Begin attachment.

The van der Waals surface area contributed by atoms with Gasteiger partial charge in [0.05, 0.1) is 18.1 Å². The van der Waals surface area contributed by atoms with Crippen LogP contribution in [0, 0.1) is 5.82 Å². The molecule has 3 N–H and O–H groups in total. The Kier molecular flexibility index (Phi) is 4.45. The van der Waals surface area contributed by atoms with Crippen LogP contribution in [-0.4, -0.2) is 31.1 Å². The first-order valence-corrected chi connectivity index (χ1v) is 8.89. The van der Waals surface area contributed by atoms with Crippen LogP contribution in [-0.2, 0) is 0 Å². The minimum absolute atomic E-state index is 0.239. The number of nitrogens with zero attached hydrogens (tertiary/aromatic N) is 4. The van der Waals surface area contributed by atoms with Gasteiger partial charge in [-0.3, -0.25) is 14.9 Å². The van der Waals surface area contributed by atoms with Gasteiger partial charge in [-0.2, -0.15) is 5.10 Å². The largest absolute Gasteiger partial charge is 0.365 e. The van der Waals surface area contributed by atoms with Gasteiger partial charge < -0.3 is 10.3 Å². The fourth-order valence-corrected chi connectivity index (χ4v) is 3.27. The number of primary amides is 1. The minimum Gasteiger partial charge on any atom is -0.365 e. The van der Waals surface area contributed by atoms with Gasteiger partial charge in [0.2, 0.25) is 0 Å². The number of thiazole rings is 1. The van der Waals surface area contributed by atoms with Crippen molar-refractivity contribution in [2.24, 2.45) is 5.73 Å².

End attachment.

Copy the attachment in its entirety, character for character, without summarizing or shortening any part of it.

The van der Waals surface area contributed by atoms with Gasteiger partial charge in [0.05, 0.1) is 18.1 Å². The van der Waals surface area contributed by atoms with Crippen LogP contribution in [0, 0.1) is 5.82 Å². The molecule has 3 N–H and O–H groups in total. The Kier molecular flexibility index (Phi) is 4.45. The van der Waals surface area contributed by atoms with Crippen LogP contribution in [-0.4, -0.2) is 31.1 Å². The first-order valence-corrected chi connectivity index (χ1v) is 8.89. The van der Waals surface area contributed by atoms with Crippen LogP contribution in [-0.2, 0) is 0 Å². The minimum absolute atomic E-state index is 0.239. The number of nitrogens with zero attached hydrogens (tertiary/aromatic N) is 4. The van der Waals surface area contributed by atoms with Gasteiger partial charge in [-0.3, -0.25) is 14.9 Å². The van der Waals surface area contributed by atoms with Gasteiger partial charge in [-0.2, -0.15) is 5.10 Å². The largest absolute Gasteiger partial charge is 0.365 e. The van der Waals surface area contributed by atoms with Gasteiger partial charge < -0.3 is 10.3 Å². The fourth-order valence-corrected chi connectivity index (χ4v) is 3.27. The number of primary amides is 1. The minimum Gasteiger partial charge on any atom is -0.365 e. The van der Waals surface area contributed by atoms with Gasteiger partial charge in [0.2, 0.25) is 0 Å². The number of thiazole rings is 1. The van der Waals surface area contributed by atoms with Crippen molar-refractivity contribution in [2.24, 2.45) is 5.73 Å².